Wednesday, October 20, 2010

Why Stephen Fry Thinks There Should Be More Anglophones... and Fewer Grammar Fanatics

From RogerCreations, the creator of this video:

Using the wonderful words of acclaimed writer, actor and allround know it all (I mean that in the best of ways) Stephen Fry I have created this kinetic typography animation. If you like what you hear you can download the rest of the audio file from Mr. Fry's website. and then go to the audio and video section at the top of the page and look for the file entitled language. You can also find the file on iTunes by searching the name 'Stephen Fry's Podgrams'.

I loved this particular essay on language and I thought it would be the prefect opportunity to make my first kinetic typography. I hope you like it and even if you dont I would like to heard what you think in the comments section. Also I know that at point the audio does not match the text so you doesnt have to write that. It is because I copied the transcript off of Stephen's website and it was not 100% exactly what he said and i did not notice until I was well underway. However these cases are few and far between.

Just incase you were wondering the programs I used to make this were all by adobe. Mostly after effects but also flash and illustrator. Flash for the changing background colour transitions and illustrator for putting the words in to the shape of 'language' before loading it into after effects to animate.


Tuesday, October 19, 2010

Green Writing

In his book, Sustainability and Composition: Teaching for a Threatened Generation (2001), Derek Owens writes about the absence of sustainability discourse in composition and writing studies classrooms (and in many other academic fields, as well). Composition courses often allow space for consciousness-raising; however, more of than not, the consciousness-raising pertains to what Owens calls "the triad of race/class/gender." Sustainability-- one of the biggest issues we face in the modern world-- is missing from the curriculum.

I am often intimidated by notions of "green" or "ecofriendly" because as a middle class consumer, I feel hypocritical talking about "tree-hugger" issues, but Owens really puts the power for change in the hands of the teachers and students. He reminds us that to take some action is better than to take no action at all.

Owens believes that the absence of sustainability, both in academia and the world at large, has the potential to be devastating, if it hasn't already done irreversible harm. A society that does not plan for the future cannot expect to survive for long. The problems of unsustainable culture can be seen every day. Aside from the scientific evidence of global warming, the harmful effects of pollution and overcrowding, our consumer culture (consumer being a word that suggests a lack of sustainability) suffers "workpain" and "hyperboredom." We hate our jobs, and yet, we want to work. Furthermore, the lack of social space created by poor city planning creates extreme ennui in teenagers and seniors, who need "common space" most (and, I would argue, in adults and children, as well). According to Owens, in general, we are both unhappy and not meeting the needs of the future. We are creating an impact with no regards for consequences. In effect, we are destroying our world and ourselves.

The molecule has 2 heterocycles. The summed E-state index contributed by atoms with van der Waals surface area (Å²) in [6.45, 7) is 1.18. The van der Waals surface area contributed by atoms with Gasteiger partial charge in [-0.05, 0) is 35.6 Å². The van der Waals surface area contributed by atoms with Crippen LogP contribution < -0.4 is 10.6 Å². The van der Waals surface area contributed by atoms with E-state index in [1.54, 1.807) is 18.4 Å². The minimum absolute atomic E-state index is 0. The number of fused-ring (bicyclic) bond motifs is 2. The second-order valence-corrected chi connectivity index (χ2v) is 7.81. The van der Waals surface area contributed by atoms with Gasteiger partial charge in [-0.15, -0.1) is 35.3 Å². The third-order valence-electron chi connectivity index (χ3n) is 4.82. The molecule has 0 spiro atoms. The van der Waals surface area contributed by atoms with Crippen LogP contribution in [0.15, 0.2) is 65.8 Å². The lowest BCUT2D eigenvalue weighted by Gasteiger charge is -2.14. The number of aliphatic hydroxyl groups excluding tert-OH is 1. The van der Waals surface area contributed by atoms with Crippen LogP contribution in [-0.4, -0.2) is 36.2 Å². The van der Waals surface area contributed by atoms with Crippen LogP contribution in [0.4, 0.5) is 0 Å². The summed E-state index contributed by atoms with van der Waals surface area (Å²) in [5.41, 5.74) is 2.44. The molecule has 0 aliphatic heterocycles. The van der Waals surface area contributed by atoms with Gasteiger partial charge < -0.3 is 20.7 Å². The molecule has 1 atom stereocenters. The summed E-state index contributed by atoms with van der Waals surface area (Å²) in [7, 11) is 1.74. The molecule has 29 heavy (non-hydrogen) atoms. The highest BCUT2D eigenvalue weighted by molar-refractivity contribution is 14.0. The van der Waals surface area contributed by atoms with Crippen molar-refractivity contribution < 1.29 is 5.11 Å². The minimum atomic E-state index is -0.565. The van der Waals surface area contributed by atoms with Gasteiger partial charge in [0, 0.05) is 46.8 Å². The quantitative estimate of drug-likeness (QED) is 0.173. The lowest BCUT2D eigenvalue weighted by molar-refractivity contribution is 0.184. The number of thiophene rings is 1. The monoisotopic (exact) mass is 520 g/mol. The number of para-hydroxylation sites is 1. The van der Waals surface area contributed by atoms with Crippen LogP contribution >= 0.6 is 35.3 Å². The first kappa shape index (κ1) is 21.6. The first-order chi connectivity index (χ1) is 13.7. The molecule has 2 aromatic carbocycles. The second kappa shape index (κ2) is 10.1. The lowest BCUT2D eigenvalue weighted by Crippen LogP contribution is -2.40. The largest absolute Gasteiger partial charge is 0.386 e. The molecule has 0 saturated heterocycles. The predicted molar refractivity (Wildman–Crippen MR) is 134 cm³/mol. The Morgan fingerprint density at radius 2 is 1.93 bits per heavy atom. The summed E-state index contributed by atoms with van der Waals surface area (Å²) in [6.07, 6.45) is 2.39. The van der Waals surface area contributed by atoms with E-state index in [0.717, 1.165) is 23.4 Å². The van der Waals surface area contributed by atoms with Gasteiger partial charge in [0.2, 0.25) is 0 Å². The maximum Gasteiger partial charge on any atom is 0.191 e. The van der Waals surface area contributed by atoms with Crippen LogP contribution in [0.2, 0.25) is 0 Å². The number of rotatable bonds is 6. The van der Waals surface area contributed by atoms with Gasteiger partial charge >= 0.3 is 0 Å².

Some of the pedagogical practices Owens suggests for composition courses that deal with sustainability are:
  • "lower education": writing about the material or from the ground up, rather than only in or about abstract concepts
  • local/location-centered and ethnographic writing: writing about the places and communities from which students come
  • future-oriented inquiry: students literally write about the future as they instinctively believe it will unfold and are conscious of the future
  • interdisciplinary work
  • an appreciation for the work of generalists and specialists, not just the latter
  • collaboration
  • "think globally, act locally, and plan regionally"
Overall, I actually found Owens' book to be a page-turner, which rarely happens with book-length works of theory. My post probably does his work little justice. Whether an English teacher or not, "green" or not, I'd recommend that every teacher read this book (or at the very least, the first two chapters)! It will truly make you reconsider the world and the classroom.

Saturday, October 16, 2010

What constitutes a "real writer"?

On Twitter, I've been following all sorts of writers and teachers, trying to see if these issues (of grammar, voice, authenticity, etc.) are coming up in the real world. Today, I saw a tweet that asked followers to check out a new blog post, "Are you a real writer?" on Corey Mandell: Professional Screenwriting Workshops. 

The blog talks about advice from screenplay writers to novice writers. The big skills are apparently having a unique, original, authentic voice and telling a story no one's told before. 

After reading theorists like Joseph Campbell, however, I'm not sure that such a thing exists. Everyone says, "you need to write original stories," but archetypal theory shows us that there are no original stories. We are simply repeating the same motifs over and over again. Even Harry Potter is essentially a mix of Cinderella and the boarding school novel. So are there any original stories? How can we be original if we're really just pulling from stock characters and stock situations that have been stuck in our collective unconscious since the dawn of humanity?